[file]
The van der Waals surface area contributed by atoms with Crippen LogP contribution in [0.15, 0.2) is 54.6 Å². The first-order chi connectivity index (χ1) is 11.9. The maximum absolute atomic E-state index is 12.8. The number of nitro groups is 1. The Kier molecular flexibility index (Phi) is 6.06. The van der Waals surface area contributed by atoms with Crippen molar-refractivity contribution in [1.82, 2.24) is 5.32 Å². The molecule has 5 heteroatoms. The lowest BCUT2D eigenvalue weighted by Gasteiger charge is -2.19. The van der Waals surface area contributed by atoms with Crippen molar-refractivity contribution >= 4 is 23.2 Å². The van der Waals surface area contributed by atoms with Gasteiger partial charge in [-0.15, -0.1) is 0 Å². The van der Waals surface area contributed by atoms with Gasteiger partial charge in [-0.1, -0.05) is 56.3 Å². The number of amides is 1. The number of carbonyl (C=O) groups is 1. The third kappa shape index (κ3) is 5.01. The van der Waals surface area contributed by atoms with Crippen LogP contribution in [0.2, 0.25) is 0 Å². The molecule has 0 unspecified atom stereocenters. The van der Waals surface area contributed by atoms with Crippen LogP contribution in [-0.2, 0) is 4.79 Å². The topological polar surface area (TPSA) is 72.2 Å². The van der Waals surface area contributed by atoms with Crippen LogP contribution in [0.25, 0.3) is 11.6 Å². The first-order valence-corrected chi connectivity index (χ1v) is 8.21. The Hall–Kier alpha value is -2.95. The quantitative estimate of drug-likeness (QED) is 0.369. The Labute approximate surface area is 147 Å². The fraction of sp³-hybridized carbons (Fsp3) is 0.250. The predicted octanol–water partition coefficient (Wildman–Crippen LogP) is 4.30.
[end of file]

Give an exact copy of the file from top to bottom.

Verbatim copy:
The van der Waals surface area contributed by atoms with Crippen LogP contribution in [0.15, 0.2) is 54.6 Å². The first-order chi connectivity index (χ1) is 11.9. The maximum absolute atomic E-state index is 12.8. The number of nitro groups is 1. The Kier molecular flexibility index (Phi) is 6.06. The van der Waals surface area contributed by atoms with Crippen molar-refractivity contribution in [1.82, 2.24) is 5.32 Å². The molecule has 5 heteroatoms. The lowest BCUT2D eigenvalue weighted by Gasteiger charge is -2.19. The van der Waals surface area contributed by atoms with Crippen molar-refractivity contribution >= 4 is 23.2 Å². The van der Waals surface area contributed by atoms with Gasteiger partial charge in [-0.15, -0.1) is 0 Å². The van der Waals surface area contributed by atoms with Gasteiger partial charge in [-0.1, -0.05) is 56.3 Å². The number of amides is 1. The number of carbonyl (C=O) groups is 1. The third kappa shape index (κ3) is 5.01. The van der Waals surface area contributed by atoms with Crippen LogP contribution in [0.2, 0.25) is 0 Å². The molecule has 0 unspecified atom stereocenters. The van der Waals surface area contributed by atoms with Crippen LogP contribution in [-0.2, 0) is 4.79 Å². The topological polar surface area (TPSA) is 72.2 Å². The van der Waals surface area contributed by atoms with Crippen LogP contribution in [0.25, 0.3) is 11.6 Å². The first-order valence-corrected chi connectivity index (χ1v) is 8.21. The Hall–Kier alpha value is -2.95. The quantitative estimate of drug-likeness (QED) is 0.369. The Labute approximate surface area is 147 Å². The fraction of sp³-hybridized carbons (Fsp3) is 0.250. The predicted octanol–water partition coefficient (Wildman–Crippen LogP) is 4.30.